Engineer, Architect Not Guilty of OHSA Charges in Wall Collapse: Limitation Period Bars Charges


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An engineer and architect were not guilty of Occupational Health and Safety Act charges where the wall collapsed more than one year after their work was completed. The Ontario Occupational Health and Safety Act states that “No prosecution under this Act shall be instituted more than one year after the last act or default upon which the prosecution is based.”

In 2003, the City of Guelph erected buildings, in one of its parks, containing washrooms and other facilities. An engineer and architect were retained. The project was substantially completed in June 2004 and in November 2005, the engineer sent a letter to the architect’s firm confirming that the structural work was “complete” and “satisfactory”. In October 2007 the architect sent a letter to the City confirming that the buildings were “suitable for the intended use and occupancy”.

Tragically, in June 2009, a fourteen-year-old student was killed when a concrete block privacy wall in the women’s washroom in the park collapsed on her.

The engineer and architect were charged under section 31(2) of the Ontario Occupational Health and Safety Act which makes it an offence for an architect or professional engineer to provide negligent advice or certification that endangers a worker.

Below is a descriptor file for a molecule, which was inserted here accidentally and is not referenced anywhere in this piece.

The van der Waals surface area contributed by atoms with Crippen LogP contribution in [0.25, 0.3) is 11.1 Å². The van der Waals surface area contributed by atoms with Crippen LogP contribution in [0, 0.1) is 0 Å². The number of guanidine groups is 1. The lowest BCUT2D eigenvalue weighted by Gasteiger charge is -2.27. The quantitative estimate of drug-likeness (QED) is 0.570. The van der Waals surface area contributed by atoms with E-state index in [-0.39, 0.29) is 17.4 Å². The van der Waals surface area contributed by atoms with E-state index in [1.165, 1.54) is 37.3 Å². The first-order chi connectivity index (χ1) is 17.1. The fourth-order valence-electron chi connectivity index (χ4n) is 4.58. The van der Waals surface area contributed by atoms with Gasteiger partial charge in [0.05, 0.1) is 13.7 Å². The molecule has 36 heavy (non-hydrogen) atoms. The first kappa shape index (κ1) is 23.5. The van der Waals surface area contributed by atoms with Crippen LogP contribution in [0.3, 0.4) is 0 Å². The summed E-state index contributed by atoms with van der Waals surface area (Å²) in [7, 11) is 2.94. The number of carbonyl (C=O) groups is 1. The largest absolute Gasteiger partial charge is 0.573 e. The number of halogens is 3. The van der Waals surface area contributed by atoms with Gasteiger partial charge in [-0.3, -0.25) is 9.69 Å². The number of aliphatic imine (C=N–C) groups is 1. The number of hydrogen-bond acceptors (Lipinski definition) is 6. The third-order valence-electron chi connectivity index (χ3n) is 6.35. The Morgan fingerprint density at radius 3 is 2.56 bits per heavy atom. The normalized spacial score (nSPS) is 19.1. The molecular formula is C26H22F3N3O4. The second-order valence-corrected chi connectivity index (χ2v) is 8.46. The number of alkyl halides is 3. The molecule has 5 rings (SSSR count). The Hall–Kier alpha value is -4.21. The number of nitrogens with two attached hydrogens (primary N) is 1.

Justice Epstein of the Ontario Court of Justice in Guelph held that, “The last day on which advice which allegedly endangered a worker was provided was years prior to the collapse of the wall. The fact that the danger may have continued does not serve to extend the limitation period in my view . . . Neither [the architect or engineer] provided any negligent or incompetent advice for years prior to the collapse of the wall. ”

This decision will be of some comfort to engineers and architects who might otherwise be left to worry that years after their work was completed on a project, an accident could lead to charges against them.

The court decided not to dismiss the charges against the City itself because the City had an ongoing duty to ensure that the wall was safe for workers.

R. v. Corporation (City of Guelph), 2012 ONCJ 251 (CanLII)


DISCLAIMER: Because of the generality of this update, the information provided herein may not be applicable in all situations and should not be acted upon without specific legal advice based on particular situations.

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